Extensive contracts for the manufacture of goods
These are full version contracts that cover not just manufacture of goods, but in most documents, additional services that may be provided by the manufacturer: help with development and prototyping, finishing and assembly, and packaging.
Each agreement template provides you with a template suitable for the transaction described. It is not just a barebones legal contract. We have also taken a commercial view of what you will need. We take you step by step through the process of how your deal will work.
However, because these agreements could be used so widely, we have not included industry-specific requirements. However, you can edit the documents easily to cover any terms specific to your trade or to your circumstances. Most industry-specific additions will relate to technical and regulatory requirements.
Use of a specification of work
In any contract for manufacturing services, both sides must agree what work is to be done, the product specification and the raw materials to be used. The best way to cover this is to attach a specification to the document as a schedule. You do not have to call it a schedule, but it is essential that you bring it into the manufacture and supply agreement by referring to it in a way that no-one can misunderstand. The style and layout does not matter.
It is likely that the product specification will be discussed and negotiated to a far greater extent than the rest of the document. For this reason it is a good idea for both sides to sign somewhere at the bottom of each paper page. There is then no scope for pages to be changed. (That happens accidentally far more often than intentionally). Under UK law it is of course possible to create a binding contract by reference by email, usually as an attachment. However, if multiple versions have been discussed, it is still far safer to rely on paper!
A master contract for repeat work if required
Sometimes, you need a contract for a single deal. At other times, you want to be able to repeat the same business without having to change the terms already agreed. These contracts can all be used for repeat work.
When you have edited the document to your requirements and agreed terms with your counter party, just sign it and exchange parts. That covers your present deal.
If you want to deal with that same party later, on another contract, you can exchange letters or messages with the specification for the new work and refer to the date of this agreement and that the new contract is subject to it. That is all required to have a purchase order drawn. The instruction for additional work just has to be simple and clear. If you do want to change the terms as well , it is usually better to create a new contract by editing your old one.
Strong and extensive intellectual property rights protection
Today, every business has a vast amount of IP. Think of patents, specifications, know-how, customer lists, manufacturing and marketing records, service records, designs, drawings.
Many lawyers fail to understand the extent and the ease with which someone can steal your IP or the many ways a stranger could use it. We cannot stop theft, but we certainly make sure your intellectual property is strongly protected in these contracts. That serves to assert ownership as well as avoiding disputes with your counter-party.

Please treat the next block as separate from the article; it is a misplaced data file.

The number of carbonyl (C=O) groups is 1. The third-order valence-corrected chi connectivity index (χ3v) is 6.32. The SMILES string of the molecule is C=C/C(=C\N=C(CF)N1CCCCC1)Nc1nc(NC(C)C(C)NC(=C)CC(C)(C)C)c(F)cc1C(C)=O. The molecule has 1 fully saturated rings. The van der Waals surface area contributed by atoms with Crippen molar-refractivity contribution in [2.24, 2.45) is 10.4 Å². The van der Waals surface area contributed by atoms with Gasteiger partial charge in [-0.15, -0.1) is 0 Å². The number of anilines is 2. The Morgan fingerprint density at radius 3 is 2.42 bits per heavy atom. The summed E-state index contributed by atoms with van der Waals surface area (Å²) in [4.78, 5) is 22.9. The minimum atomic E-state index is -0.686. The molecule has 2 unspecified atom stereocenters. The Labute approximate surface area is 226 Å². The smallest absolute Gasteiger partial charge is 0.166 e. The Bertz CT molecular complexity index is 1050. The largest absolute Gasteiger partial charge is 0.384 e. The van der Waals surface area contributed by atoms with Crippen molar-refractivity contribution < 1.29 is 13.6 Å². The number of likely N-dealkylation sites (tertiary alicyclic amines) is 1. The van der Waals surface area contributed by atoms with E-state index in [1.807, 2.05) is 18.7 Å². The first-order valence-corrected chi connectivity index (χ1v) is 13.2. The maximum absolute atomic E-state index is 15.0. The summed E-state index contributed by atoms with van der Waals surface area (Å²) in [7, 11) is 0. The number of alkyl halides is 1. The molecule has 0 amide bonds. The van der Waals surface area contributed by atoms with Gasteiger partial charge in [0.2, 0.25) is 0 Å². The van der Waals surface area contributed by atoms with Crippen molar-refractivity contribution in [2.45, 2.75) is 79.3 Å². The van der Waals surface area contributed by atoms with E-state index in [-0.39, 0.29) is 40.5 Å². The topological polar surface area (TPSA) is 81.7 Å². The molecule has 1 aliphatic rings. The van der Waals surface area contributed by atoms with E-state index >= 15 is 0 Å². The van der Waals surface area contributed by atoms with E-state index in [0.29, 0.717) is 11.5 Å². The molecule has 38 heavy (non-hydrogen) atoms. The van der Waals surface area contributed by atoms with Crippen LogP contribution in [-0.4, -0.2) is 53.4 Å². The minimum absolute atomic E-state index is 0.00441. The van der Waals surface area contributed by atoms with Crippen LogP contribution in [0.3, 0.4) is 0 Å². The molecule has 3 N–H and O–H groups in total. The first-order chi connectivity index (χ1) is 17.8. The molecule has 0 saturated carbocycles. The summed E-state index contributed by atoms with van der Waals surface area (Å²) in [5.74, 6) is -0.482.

Another area we cover simply but thoroughly is to give you options on what happens to new intellectual property created in course of development. Who will own a new process, a varied product, a design not used, or a derived product?
If you are concerned about IP issues, you may need to support your manufacturing agreement with an intellectual property licensing agreement.
If your counter party is outside the UK
There is no reason why you should not use any of these agreements to regulate a deal with a counter party abroad. All are binding on a foreign business if you use an English, Welsh or Scottish court.
Please note however, that none covers specific international trade issues. Where appropriate, the agreements cover transportation, with all incoterms offered, but not export licenses, import regulations and taxes, refrigeration and so on.
Furthermore, a contract with a company in another EU country may be subject to additional EU rules. For all of these, you should consult your local chamber of commerce.
Other matters covered in these manufacturing agreements
Here are just some of the provisions we have included, so far as they apply. These points do not apply to every contract version in the same way. Our aim is to produce a document for a purpose - albeit a wide purpose.
The most important provisions are:
- Manufacturer’s warranties
These cover corporate status, identity, qualifications and whatever else you wish to add. That way, you know who you are dealing with.
This sets out the deal. It is not a full specification, but rather describes the main steps you expect from your counter-party.
- Design price and payment terms
We know that design acceptance is a critical part of a manufacturing contract. A specification cannot usually be precise and complete without prior acceptance of design. That means you will need a process for designing, prototyping, submission for testing and quality assurance - all before a product can be produced in market quantity.
- Cost allocation: who pays for costs incurred at each stage of development
- Extensive menus for dealing with transportation and delivery
- A provision to compel the manufacturer to agree to show his plant and facilities to your potential customers or regulatory bodies
- Use of sub-contractors: who, when, and how security is arranged
- An option to cancel the contract if ownership of the manufacturer’s business changes
- Confidentiality clauses to protect confidential information
- New designs: who owns in what circumstances
- Rules for publicity and / or announcements